Eric Stephen | True Blue LA
Kershaw has allowed nine runs and 17 hits in eight innings in his three starts this spring, and he's not happy about what he has produced thus far.
After winning a Cy Young Award then finishing second the next season, and after leading the major leagues in ERA for two consecutive years, it's understandable that Clayton Kershaw is a bit of a perfectionist. He didn't sound too happy with himself after allowing four runs on seven hits in his three innings of work in the Dodgers' 7-3 loss to the Padres on Tuesday in Peoria.
He is one of the few who doesn't say he was working on things, or that the results don't matter, even if they really don't for someone of his caliber, who barring injury isn't going to be bumped from his scheduled opening day start.
"I focus on results. It's the best way to dictate how you're doing is to see how the hitters react. It sucks to give up runs like that no matter where it is," Kershaw said. "You saw it, they got hits and runs, that's all there is to it. They're reacting well, which is not good."
Kershaw allowed a single, triple, and home run to the three batters he faced in the fourth inning, without retiring a batter. In all, he threw 65 pitches in the game, including 39 for strikes.
Last spring, Kershaw allowed six runs and 19 total hits in five starts, totaling 22 innings. In eight innings this spring, Kershaw has a very Kershaw-like 12 strikeouts and just one walk. But he also has allowed 17 hits and nine runs, including eight earned runs for the early 9.00 Cactus League ERA.
"Concern might not be the best word, but it's definitely not confident, I guess you could say after giving up that many runs. You can't say you feel great and you're doing great if you're not seeing the results," Kershaw said. "I'm definitely looking to have a good start here one of these days."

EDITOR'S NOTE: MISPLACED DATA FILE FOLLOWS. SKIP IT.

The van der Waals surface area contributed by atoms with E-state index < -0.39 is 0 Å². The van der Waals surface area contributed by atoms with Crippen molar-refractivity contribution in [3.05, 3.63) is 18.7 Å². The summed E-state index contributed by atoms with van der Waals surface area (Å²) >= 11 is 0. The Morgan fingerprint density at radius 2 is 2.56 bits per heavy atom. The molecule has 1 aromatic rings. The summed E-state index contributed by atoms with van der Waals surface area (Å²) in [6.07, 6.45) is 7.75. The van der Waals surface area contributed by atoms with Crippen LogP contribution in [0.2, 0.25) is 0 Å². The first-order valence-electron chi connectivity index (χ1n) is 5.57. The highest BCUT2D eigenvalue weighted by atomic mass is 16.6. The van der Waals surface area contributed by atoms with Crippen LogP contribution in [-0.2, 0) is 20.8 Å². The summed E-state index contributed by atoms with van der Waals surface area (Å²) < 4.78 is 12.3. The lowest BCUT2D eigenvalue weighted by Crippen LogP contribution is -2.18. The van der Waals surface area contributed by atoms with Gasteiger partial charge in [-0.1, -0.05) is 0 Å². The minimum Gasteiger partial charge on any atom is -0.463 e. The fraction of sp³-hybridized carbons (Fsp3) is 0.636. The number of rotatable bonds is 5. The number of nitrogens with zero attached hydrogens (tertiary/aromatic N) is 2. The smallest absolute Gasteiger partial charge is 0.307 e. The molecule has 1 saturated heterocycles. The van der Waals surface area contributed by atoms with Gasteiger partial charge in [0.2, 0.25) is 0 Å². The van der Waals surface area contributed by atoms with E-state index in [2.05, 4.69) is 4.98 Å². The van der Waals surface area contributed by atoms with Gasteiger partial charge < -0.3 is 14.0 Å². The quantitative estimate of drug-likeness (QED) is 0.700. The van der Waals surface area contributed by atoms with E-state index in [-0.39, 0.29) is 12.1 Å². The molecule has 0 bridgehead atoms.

But when asked after the game if he was concerned about his ace starting pitcher, manager Don Mattingly just laughed.
"With Kersh, he's never really happy unless he's throwing zeroes. But this is part of early spring in training for him," Mattingly said. "If we were seeing a real lack of velocity or if something wasn't working, it would be one thing."
Kershaw said on Tuesday that the Padres were jumping on fastballs, just as they did last Friday against Zack Greinke at Camelback Ranch. It didn't help Kershaw that he had several fastball counts.
"I was getting behind in counts and they were getting hits, basically, which is what it comes down to," Kershaw said.
Mattingly was more specific, citing the home run hit by Nick Hundley was on a slider from Kershaw.
"He's not quite getting the slider over, and he's given up a couple of homers," Mattingly said. "He gave up a few early last year on the slider that he just overthrows and it just kind of stays there."
Perspective was offered by Mattingly after the game.
"It's only spring training, and we'll forget all about these games as we get going," he said.
- Shawn Tolleson will be examined later Tuesday by team doctors after injuring his left knee in the eighth inning.
- Matt Kemp will start again in center field on Wednesday, against Team Mexico at Camelback Ranch. It will be the first back-to-back games for Kemp this spring.
- Brian Barden started at third base for the Dodgers on Tuesday and had two singles and a walk in his three plate appearances. In eight Cactus League games, Barden is 9-for-15 with a double and three walks, for a healthy line of .600/.667/.667
- With a split squad on Wednesday, Mattingly will travel to Goodyear against the Indians in order to see Hyun-jin Ryu pitch in person. Triple-A manager Lorenzo Bundy will travel with Mattingly, while bench coach Trey Hillman stays at Camelback Ranch to manage the Dodgers against Mexico. Pitching coach Rick Honeycutt, who went to Tempe with Ryu on Friday, will be in Glendale on Wednesday to watch Zack Greinke start.
The Dodgers are split on Wednesday, with Greinke pitching against Mexico at Camleback Ranch and Ryu pitching against the Indians in Goodyear. Both games at noon PT starts.